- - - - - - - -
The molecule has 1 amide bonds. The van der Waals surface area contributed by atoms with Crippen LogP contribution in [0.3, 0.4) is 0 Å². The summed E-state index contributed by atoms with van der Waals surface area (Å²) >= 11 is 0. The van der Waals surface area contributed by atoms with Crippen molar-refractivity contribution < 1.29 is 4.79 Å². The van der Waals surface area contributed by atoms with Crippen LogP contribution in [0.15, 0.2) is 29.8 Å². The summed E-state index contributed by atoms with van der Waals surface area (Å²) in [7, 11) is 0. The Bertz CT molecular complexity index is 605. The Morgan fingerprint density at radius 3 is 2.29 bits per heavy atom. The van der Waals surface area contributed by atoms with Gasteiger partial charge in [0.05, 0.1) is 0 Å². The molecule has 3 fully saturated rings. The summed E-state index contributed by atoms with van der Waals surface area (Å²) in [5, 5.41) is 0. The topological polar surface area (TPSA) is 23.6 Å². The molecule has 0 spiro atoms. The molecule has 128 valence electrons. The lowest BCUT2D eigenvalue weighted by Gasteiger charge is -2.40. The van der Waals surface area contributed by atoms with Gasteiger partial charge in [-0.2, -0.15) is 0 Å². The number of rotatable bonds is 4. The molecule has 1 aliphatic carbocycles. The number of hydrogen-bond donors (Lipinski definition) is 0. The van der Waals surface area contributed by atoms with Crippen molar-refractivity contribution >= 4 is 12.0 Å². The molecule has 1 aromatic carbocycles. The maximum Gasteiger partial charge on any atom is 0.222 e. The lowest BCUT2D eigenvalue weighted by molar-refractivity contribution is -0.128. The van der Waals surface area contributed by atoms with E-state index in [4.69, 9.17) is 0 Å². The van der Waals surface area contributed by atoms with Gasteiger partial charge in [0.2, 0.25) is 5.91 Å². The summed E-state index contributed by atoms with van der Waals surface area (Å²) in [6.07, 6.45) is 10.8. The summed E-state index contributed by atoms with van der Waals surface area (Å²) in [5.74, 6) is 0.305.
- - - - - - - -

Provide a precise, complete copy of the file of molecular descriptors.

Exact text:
The molecule has 1 amide bonds. The van der Waals surface area contributed by atoms with Crippen LogP contribution in [0.3, 0.4) is 0 Å². The summed E-state index contributed by atoms with van der Waals surface area (Å²) >= 11 is 0. The van der Waals surface area contributed by atoms with Crippen molar-refractivity contribution < 1.29 is 4.79 Å². The van der Waals surface area contributed by atoms with Crippen LogP contribution in [0.15, 0.2) is 29.8 Å². The summed E-state index contributed by atoms with van der Waals surface area (Å²) in [7, 11) is 0. The Bertz CT molecular complexity index is 605. The Morgan fingerprint density at radius 3 is 2.29 bits per heavy atom. The van der Waals surface area contributed by atoms with Gasteiger partial charge in [0.05, 0.1) is 0 Å². The molecule has 3 fully saturated rings. The summed E-state index contributed by atoms with van der Waals surface area (Å²) in [5, 5.41) is 0. The topological polar surface area (TPSA) is 23.6 Å². The molecule has 0 spiro atoms. The molecule has 128 valence electrons. The lowest BCUT2D eigenvalue weighted by Gasteiger charge is -2.40. The van der Waals surface area contributed by atoms with Gasteiger partial charge in [-0.2, -0.15) is 0 Å². The number of rotatable bonds is 4. The molecule has 1 aliphatic carbocycles. The number of hydrogen-bond donors (Lipinski definition) is 0. The van der Waals surface area contributed by atoms with Crippen molar-refractivity contribution >= 4 is 12.0 Å². The molecule has 1 aromatic carbocycles. The maximum Gasteiger partial charge on any atom is 0.222 e. The lowest BCUT2D eigenvalue weighted by molar-refractivity contribution is -0.128. The van der Waals surface area contributed by atoms with E-state index in [4.69, 9.17) is 0 Å². The van der Waals surface area contributed by atoms with Gasteiger partial charge in [0.2, 0.25) is 5.91 Å². The summed E-state index contributed by atoms with van der Waals surface area (Å²) in [6.07, 6.45) is 10.8. The summed E-state index contributed by atoms with van der Waals surface area (Å²) in [5.74, 6) is 0.305.